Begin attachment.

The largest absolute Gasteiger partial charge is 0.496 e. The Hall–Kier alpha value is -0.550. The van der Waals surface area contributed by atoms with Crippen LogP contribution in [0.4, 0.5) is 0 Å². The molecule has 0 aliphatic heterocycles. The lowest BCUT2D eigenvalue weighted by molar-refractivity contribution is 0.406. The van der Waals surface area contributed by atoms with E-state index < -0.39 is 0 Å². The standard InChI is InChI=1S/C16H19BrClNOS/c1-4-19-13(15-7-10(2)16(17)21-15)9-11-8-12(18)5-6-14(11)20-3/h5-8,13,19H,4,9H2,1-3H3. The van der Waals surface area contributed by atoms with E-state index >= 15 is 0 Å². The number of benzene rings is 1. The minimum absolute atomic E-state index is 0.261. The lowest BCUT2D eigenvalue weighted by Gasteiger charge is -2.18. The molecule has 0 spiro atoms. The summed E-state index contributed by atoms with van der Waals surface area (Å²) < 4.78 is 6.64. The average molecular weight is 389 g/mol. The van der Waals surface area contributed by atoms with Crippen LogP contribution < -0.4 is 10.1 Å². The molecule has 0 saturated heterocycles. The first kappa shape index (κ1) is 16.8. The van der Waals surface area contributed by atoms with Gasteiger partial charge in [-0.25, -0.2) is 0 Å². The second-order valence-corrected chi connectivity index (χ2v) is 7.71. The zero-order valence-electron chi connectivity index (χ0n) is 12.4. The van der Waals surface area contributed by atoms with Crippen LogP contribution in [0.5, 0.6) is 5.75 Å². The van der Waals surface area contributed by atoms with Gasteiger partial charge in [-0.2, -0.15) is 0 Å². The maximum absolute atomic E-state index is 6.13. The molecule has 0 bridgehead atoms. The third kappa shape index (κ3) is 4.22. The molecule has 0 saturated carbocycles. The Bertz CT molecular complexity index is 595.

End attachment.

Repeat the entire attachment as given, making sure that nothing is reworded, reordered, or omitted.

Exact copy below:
The largest absolute Gasteiger partial charge is 0.496 e. The Hall–Kier alpha value is -0.550. The van der Waals surface area contributed by atoms with Crippen LogP contribution in [0.4, 0.5) is 0 Å². The molecule has 0 aliphatic heterocycles. The lowest BCUT2D eigenvalue weighted by molar-refractivity contribution is 0.406. The van der Waals surface area contributed by atoms with E-state index < -0.39 is 0 Å². The standard InChI is InChI=1S/C16H19BrClNOS/c1-4-19-13(15-7-10(2)16(17)21-15)9-11-8-12(18)5-6-14(11)20-3/h5-8,13,19H,4,9H2,1-3H3. The van der Waals surface area contributed by atoms with E-state index >= 15 is 0 Å². The number of benzene rings is 1. The minimum absolute atomic E-state index is 0.261. The lowest BCUT2D eigenvalue weighted by Gasteiger charge is -2.18. The molecule has 0 spiro atoms. The summed E-state index contributed by atoms with van der Waals surface area (Å²) < 4.78 is 6.64. The average molecular weight is 389 g/mol. The van der Waals surface area contributed by atoms with Crippen LogP contribution < -0.4 is 10.1 Å². The molecule has 0 saturated heterocycles. The first kappa shape index (κ1) is 16.8. The van der Waals surface area contributed by atoms with Gasteiger partial charge in [-0.25, -0.2) is 0 Å². The second-order valence-corrected chi connectivity index (χ2v) is 7.71. The zero-order valence-electron chi connectivity index (χ0n) is 12.4. The van der Waals surface area contributed by atoms with Crippen LogP contribution in [0.5, 0.6) is 5.75 Å². The van der Waals surface area contributed by atoms with Gasteiger partial charge in [-0.2, -0.15) is 0 Å². The maximum absolute atomic E-state index is 6.13. The molecule has 0 bridgehead atoms. The third kappa shape index (κ3) is 4.22. The molecule has 0 saturated carbocycles. The Bertz CT molecular complexity index is 595.